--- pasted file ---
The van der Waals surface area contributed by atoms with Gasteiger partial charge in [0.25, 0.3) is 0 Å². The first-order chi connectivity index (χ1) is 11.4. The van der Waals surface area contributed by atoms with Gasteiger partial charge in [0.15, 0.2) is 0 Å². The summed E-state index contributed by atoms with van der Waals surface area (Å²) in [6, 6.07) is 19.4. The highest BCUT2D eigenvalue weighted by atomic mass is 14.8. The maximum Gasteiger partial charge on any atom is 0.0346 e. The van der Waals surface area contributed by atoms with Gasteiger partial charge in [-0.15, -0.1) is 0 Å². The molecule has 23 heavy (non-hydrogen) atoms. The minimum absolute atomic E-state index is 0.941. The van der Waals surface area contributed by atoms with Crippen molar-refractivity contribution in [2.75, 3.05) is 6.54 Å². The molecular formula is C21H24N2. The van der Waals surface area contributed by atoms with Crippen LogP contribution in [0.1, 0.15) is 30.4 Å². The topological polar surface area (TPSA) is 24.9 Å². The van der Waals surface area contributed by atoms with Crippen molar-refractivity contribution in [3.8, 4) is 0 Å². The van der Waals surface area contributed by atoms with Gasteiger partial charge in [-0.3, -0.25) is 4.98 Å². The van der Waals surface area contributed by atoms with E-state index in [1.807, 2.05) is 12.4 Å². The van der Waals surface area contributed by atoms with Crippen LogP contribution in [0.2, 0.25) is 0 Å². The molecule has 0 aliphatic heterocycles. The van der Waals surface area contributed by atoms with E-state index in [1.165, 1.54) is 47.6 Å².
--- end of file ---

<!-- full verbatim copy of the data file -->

The van der Waals surface area contributed by atoms with Gasteiger partial charge in [0.25, 0.3) is 0 Å². The first-order chi connectivity index (χ1) is 11.4. The van der Waals surface area contributed by atoms with Gasteiger partial charge in [0.15, 0.2) is 0 Å². The summed E-state index contributed by atoms with van der Waals surface area (Å²) in [6, 6.07) is 19.4. The highest BCUT2D eigenvalue weighted by atomic mass is 14.8. The maximum Gasteiger partial charge on any atom is 0.0346 e. The van der Waals surface area contributed by atoms with Gasteiger partial charge in [-0.15, -0.1) is 0 Å². The molecule has 23 heavy (non-hydrogen) atoms. The minimum absolute atomic E-state index is 0.941. The van der Waals surface area contributed by atoms with Crippen molar-refractivity contribution in [2.75, 3.05) is 6.54 Å². The molecular formula is C21H24N2. The van der Waals surface area contributed by atoms with Crippen LogP contribution in [0.1, 0.15) is 30.4 Å². The topological polar surface area (TPSA) is 24.9 Å². The van der Waals surface area contributed by atoms with Crippen molar-refractivity contribution in [3.8, 4) is 0 Å². The van der Waals surface area contributed by atoms with Gasteiger partial charge in [-0.3, -0.25) is 4.98 Å². The van der Waals surface area contributed by atoms with E-state index in [1.807, 2.05) is 12.4 Å². The van der Waals surface area contributed by atoms with Crippen LogP contribution in [0.2, 0.25) is 0 Å². The molecule has 0 aliphatic heterocycles. The van der Waals surface area contributed by atoms with E-state index in [1.165, 1.54) is 47.6 Å².